Centers for Disease Control and Prevention (2020, May 13). Risk Factors and Causes for Tourette Syndrome. CDC.

Sharp, M. & Corp, D. (2020). Tourette Syndrome and Other Tic Disorders. MSD Manual.

National Institute of Neurological Disorders and Stroke (2019, March 3). Tourette Syndrome Fact Sheet. NIH.

 

Behaviour Help

If you are supporting an individual with this diagnosis, please refer to our services and resources. They aim to help children, adolescents and adults achieve better communication, social, emotional, behavioural and learning outcomes. So whether you are wanting guidance on parenting, teaching, supporting or providing therapy, Behaviour Help is at hand.

Note: This is not an exhaustive list of all the possible causes, symptoms and types but some general information that can be further explored. Based on what you have read if you have any concerns about an individual, please raise them with the individual/s. The caregiver can then raise these concerns with their local doctor who can provide a referral to the relevant professional (e.g. paediatrician, psychologist, psychiatrist, allied health professional and learning specialists) for diagnosis and treatment if appropriate.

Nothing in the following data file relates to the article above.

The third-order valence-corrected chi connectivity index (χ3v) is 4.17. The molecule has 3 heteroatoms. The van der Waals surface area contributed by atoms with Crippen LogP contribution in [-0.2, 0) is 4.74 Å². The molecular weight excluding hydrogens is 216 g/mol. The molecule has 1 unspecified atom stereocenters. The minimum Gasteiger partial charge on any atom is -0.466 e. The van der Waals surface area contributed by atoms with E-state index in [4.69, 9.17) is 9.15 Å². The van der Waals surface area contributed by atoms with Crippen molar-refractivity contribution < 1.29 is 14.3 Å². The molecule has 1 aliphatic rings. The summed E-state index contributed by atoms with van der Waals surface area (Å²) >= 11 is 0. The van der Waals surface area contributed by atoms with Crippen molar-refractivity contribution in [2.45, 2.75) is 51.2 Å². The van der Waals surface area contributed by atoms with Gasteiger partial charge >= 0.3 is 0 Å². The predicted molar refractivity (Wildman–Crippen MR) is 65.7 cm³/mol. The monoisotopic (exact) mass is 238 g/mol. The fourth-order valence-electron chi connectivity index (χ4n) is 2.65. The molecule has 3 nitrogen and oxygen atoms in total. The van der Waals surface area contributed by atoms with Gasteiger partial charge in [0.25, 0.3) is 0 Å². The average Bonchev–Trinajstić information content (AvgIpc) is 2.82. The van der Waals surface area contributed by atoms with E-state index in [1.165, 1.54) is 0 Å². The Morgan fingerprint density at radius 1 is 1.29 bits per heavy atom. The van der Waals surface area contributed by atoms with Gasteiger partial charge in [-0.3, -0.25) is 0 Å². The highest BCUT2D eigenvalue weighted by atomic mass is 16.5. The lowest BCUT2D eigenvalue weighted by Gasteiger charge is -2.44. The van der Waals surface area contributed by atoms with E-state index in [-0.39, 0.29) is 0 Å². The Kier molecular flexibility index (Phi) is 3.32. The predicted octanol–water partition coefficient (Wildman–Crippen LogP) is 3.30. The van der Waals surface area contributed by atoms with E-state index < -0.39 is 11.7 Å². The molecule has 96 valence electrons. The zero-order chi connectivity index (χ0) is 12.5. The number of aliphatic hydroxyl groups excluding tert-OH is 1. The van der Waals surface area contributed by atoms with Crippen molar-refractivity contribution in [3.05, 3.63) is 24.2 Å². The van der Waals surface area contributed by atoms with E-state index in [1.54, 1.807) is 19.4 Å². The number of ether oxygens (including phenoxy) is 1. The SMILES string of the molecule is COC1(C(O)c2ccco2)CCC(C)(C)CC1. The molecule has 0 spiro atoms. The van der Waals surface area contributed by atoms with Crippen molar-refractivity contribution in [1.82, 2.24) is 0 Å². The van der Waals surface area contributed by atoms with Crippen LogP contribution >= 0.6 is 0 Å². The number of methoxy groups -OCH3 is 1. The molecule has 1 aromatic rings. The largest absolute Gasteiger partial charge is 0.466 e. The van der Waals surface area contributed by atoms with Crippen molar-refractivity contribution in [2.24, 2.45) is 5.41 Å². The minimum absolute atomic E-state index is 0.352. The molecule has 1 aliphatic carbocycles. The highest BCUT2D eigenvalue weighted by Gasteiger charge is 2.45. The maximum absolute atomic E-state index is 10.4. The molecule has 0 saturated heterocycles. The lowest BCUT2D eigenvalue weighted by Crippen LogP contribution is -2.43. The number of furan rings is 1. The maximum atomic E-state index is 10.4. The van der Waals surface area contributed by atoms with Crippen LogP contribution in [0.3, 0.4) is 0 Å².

Which resources are right for you?

Apps

Based on the Taking CHARGE of Rainbow of Emotions Workbook this app helps children of all ages develop emotional regulation skills. The app guides the child to firstly, identify and express their emotion in appropriate ways. Then the child is guided to use emotional management tool/s from the CHARGE tool kit to manage their emotions in a healthy way.

The acronym CHARGE stands for the different categories of emotional management tools – Chat tools, Helpful thinking tools, Amusement tools, Relaxation tools, Good routine tools and Exercise tools.

Behaviour Help App - Using the evidence-based approach of Positive Behaviour Support (PBS), the Behaviour Help web-based app allows people supporting individuals with emotional and behavioural difficulties to complete a Functional Behaviour Analysis and put together a comprehensive Behaviour Support Plan (BSP). The BSP can then be used by everyone interacting with the individual to manage and prevent challenging behaviours and ultimately improve their lives, and the lives of those who support them.